1. Tim Frankovich says:

    Thanks for this. After years of supporting Christian fiction, I suddenly find myself having written a “general market” fantasy novel…

  2. Lisa says:

    Agree whole-heartedly with this. We need both. In particular, we need both, assuming they both hold to high literary standards. I’m afraid this is where “Christian fiction” has fallen down often in the past, and it’s one of the reasons why I’m not a big fan of Christian fiction. Not because I object to the genre or the intent (why can’t Christians have stories that explore topics and themes specifically relevant to them?) but because too many of them are not not well written. And yes, that can be true of secular market fiction as well, but it bugs me more with Christian fiction, it seems. I guess because Christian art in general used to be the best. Now too often it settles for being derivative and kitschy.

  3. Alexander Preston says:

    I would second this. The impression I get from many writers in contemporary Christian fiction is that they start from the premise of “God gave me this story” and use it as an excuse to circumvent many essential steps in the writing process. The result is usually a cliched plot, predictable characters, excessive fast-paced events and a tone of almost weepy sentimentality. There are exceptions, of course, particularly with “stars” such as Frank Peretti and Ted Dekker (though the sentimentality is still strong with the latter), but it seems that quality is becoming more and more of an issue with the rise of self-publishing (not that I have anything against self-published authors – I speak as one myself).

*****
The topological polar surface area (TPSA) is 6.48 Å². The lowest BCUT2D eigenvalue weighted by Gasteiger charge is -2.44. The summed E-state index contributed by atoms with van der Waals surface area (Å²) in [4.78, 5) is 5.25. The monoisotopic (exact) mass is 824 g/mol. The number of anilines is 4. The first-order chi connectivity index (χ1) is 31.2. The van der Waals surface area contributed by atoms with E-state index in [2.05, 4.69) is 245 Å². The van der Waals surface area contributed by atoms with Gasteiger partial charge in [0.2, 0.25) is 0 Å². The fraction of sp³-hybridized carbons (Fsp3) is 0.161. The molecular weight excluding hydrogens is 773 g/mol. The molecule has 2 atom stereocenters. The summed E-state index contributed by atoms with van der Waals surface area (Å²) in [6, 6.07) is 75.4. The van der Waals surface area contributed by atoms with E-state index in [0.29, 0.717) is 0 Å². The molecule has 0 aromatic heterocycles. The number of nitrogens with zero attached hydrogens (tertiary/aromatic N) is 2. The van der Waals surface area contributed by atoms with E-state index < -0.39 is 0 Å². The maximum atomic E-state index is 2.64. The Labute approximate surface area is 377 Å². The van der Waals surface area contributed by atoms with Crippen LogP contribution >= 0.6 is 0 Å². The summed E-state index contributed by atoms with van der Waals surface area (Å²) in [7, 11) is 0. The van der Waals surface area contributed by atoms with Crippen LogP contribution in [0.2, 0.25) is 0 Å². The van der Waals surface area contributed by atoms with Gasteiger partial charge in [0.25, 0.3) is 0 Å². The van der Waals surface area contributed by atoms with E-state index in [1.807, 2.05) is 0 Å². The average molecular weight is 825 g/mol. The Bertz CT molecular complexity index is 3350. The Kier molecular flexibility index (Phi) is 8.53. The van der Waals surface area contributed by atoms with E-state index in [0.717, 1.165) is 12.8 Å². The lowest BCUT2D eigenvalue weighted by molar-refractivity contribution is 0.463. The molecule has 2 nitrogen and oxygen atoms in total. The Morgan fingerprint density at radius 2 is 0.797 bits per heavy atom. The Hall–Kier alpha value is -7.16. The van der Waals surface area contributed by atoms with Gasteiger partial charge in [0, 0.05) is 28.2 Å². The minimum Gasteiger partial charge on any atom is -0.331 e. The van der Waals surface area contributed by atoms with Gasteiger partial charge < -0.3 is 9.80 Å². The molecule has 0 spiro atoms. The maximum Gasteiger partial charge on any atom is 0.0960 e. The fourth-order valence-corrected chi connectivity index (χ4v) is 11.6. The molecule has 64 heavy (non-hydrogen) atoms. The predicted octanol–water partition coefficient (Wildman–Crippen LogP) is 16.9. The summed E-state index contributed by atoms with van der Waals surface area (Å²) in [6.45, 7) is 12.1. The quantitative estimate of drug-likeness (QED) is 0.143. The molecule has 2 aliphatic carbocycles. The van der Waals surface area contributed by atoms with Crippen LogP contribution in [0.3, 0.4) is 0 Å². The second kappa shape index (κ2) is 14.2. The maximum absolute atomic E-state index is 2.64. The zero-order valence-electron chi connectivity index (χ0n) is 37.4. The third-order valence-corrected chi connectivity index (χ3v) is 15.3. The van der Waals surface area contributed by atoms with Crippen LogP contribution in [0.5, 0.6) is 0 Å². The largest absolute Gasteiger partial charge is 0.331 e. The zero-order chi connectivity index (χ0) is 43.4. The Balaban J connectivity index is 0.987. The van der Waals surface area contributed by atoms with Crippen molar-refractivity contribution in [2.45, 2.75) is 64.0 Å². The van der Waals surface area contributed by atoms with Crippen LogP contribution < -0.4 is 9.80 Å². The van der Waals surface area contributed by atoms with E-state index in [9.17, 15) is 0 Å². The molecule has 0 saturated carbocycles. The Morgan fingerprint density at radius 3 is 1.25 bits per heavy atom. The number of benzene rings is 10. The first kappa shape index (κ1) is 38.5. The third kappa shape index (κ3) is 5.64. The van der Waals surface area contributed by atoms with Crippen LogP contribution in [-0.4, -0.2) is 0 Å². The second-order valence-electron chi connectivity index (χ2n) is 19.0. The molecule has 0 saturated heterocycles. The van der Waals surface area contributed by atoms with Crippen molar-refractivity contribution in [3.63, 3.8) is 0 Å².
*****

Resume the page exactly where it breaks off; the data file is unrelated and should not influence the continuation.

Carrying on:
For these reasons, I’m also more drawn to the general market (both in my choice of reading material and in my own writing). In my view, we need a lot more Christian authors today writing in the vein of Tolkien and Dostoevsky, both of home imbued their works with their own most deeply held values and beliefs even though they did not consciously write for a “Christian Fiction” market (in their time it did not yet exist). The Christian fiction market itself could be improved by more writers emulating classical precursors like John Milton – not by producing exact duplicates of “Paradise Lost” but by undertaking works of similar scope and complexity.

What do you think?